WASHINGTON - A report Wednesday shows West Virginia high school seniors had the worst reading scores of students sampled in 13 states last year - and were tied for worst in math.
The national assessment, known as the nation's report card, did show that test scores had improved in West Virginia in recent years.
The average West Virginia math score was up four points from 2009 - one of only four states to show improvement over that period, along with Arkansas, Connecticut and Idaho. The state's average reading score was also up, but just one point, which is not considered a significant difference in the National Assessment of Educational Progress.
RESULTS?ANNOUNCED — Cornelia Orr, executive director, National Assessment Governing Board pauses before she begins a program at Dunbar High School Wednesday in Washington, to announce results of The Nation’s Report Card: 2013 Mathematics and Reading, Grade 12, which details 12th graders’ performance in mathematics and reading nationwide and in 13 pilot states. Only about one-quarter of U.S. high school seniors performed solidly in math in a major assessment known as the nation’s report card, reinforcing concerns that large numbers of students are unprepared for either college or the workplace. -- Associated Press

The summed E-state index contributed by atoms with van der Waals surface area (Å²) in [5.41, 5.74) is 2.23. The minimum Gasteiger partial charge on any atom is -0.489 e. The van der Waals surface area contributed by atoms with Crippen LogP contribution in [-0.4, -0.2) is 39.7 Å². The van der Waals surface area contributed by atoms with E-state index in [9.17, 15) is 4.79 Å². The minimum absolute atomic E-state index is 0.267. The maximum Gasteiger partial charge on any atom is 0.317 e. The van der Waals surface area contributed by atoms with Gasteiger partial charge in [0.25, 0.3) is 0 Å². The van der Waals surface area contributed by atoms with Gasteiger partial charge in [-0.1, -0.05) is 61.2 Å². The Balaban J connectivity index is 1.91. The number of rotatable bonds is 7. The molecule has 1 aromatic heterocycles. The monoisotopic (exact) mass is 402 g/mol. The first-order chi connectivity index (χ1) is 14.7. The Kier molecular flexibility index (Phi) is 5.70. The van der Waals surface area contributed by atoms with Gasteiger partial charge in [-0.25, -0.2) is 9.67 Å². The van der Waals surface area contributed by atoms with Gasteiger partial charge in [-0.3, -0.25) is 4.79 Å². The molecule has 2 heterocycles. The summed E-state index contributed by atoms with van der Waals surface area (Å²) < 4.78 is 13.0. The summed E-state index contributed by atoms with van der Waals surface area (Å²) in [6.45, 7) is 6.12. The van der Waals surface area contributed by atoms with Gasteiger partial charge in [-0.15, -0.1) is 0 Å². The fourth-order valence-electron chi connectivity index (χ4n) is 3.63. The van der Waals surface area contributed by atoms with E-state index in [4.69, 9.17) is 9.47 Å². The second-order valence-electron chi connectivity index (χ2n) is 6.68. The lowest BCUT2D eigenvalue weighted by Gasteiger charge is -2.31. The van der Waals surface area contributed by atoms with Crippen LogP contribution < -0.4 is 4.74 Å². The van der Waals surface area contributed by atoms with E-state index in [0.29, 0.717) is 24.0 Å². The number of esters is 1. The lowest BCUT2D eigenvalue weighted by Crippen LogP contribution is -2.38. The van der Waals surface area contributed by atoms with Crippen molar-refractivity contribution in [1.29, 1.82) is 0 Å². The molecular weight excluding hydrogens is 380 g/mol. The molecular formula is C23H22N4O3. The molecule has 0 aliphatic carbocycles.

The state tied with Tennessee for worst in math. West Virginia's last-place finish in reading was just behind Tennessee, but the margin is not considered significantly different.
"We are optimistic about the statistically significant increase in math but we remain concerned that we are trailing the nation," said Jim Phares, state superintendent of schools, in a statement to The Associated Press.
Phares said that the Department of Education, in conjunction with other state offices, has taken several steps aimed at boosting lagging student achievement, such as college transitional courses for seniors.
Other West Virginia results from the report:
Just 28 percent of students performed at or above the National Assessment of Educational Progress proficient level, for reading, and only 14 percent did so for math.
70 percent of students performed at or above the NAEP basic level, and 55 percent for math.
Christine Campbell, president of the American Federation of Teachers-West Virginia, said it was important to keep in mind the state's low socioeconomic status.
"We need to focus on students' social and emotional issues, as well as their academic needs," she said.
Dale Lee, president of the West Virginia Education Association, also cited poverty as a factor.
"All educators will tell you that the poverty level will have a direct reflection on the test scores," he said.
Both union officials cited the state's third-grade reading level initiative as a step to improve education, but also stressed the need to implement it correctly.
West Virginia was one of 13 states that volunteered to participate in the study. The other states were Arkansas, Connecticut, Florida, Idaho, Illinois, Iowa, Massachusetts, Michigan, New Hampshire, New Jersey, South Dakota and Tennessee.
Former West Virginia Gov. Bob Wise, now president of the Alliance for Excellent Education, commended the state for participating.
"Most importantly, for West Virginia and the rest of the country, is looking in the mirror and being willing to look realistically at what the numbers are, because that's the first step you need to do in order to take the action," Wise said. "You have to be aware and then you take the action."